PTSD sufferers are more likely to experience depression and suicidal ideation. However, research suggests that these indicators of mental health were improved when they were engaging in THC cannabis use.
Current studies have a number of limitations that prevent us from being able to understand whether THC is what’s causing the reduced association between PTSD, depression and suicide.
For example, current data captures information covering participants’ experiences from the previous year, meaning we can’t actually decipher what came first… the cannabis use, the PTSD or the mental illness. Future research required detailed information about how participants use THC, such as dosage, how often they use it or how they consumed it. These details will be crucial to future research in this area.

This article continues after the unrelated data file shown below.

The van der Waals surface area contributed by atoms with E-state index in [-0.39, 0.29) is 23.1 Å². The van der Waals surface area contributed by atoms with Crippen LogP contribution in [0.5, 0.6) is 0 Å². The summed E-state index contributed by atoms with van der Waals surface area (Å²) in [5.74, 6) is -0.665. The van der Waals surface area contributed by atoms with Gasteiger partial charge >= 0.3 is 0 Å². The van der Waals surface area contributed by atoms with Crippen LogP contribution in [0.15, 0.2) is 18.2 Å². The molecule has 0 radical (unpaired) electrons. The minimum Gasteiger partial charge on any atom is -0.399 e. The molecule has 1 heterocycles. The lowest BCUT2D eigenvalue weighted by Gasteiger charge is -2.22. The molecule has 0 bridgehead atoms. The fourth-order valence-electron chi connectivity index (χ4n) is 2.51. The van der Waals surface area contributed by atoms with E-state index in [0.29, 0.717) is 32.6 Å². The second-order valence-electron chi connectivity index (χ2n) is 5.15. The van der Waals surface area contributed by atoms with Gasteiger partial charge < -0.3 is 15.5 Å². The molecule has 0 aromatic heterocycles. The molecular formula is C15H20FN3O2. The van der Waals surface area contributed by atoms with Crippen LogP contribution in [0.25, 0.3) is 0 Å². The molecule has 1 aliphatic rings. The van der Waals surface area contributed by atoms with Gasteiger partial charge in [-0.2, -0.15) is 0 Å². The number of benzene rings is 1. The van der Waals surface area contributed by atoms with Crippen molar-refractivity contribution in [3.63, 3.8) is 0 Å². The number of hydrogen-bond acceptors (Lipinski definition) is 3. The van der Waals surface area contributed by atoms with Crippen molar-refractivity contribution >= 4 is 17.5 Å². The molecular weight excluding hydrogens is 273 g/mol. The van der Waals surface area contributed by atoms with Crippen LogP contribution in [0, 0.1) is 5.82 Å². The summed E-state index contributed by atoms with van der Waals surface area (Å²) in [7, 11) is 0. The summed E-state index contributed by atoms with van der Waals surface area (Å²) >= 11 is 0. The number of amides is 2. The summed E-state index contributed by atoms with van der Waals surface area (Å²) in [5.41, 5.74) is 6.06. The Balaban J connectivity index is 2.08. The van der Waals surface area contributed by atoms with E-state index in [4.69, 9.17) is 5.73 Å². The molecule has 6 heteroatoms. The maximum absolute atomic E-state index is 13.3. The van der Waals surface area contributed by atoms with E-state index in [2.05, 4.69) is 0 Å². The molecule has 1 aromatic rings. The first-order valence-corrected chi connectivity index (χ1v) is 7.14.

To date, researchers have uncovered a promising new sign, with the ability to describe patterns of PTSD symptoms and THC use in a large sample that’s considered representative of the population.
There are a few questions which the psychiatric research world is very interested in answering with respect to PTSD:
A. what’s different in the brain of someone who has PTSD Vs someone who doesn’t?
B. why do some people develop PTSD and others don’t?
What scientists DON’T yet understand is that why some people are more vulnerable, and there is a lot of research being directed into these questions, to try and ascertain if there is some kind of biological signal that can be extracted from a person’s DNA; or from their blood; or some other measurement that will predict if they experience traumatic stress, they have a good chance of getting PTSD.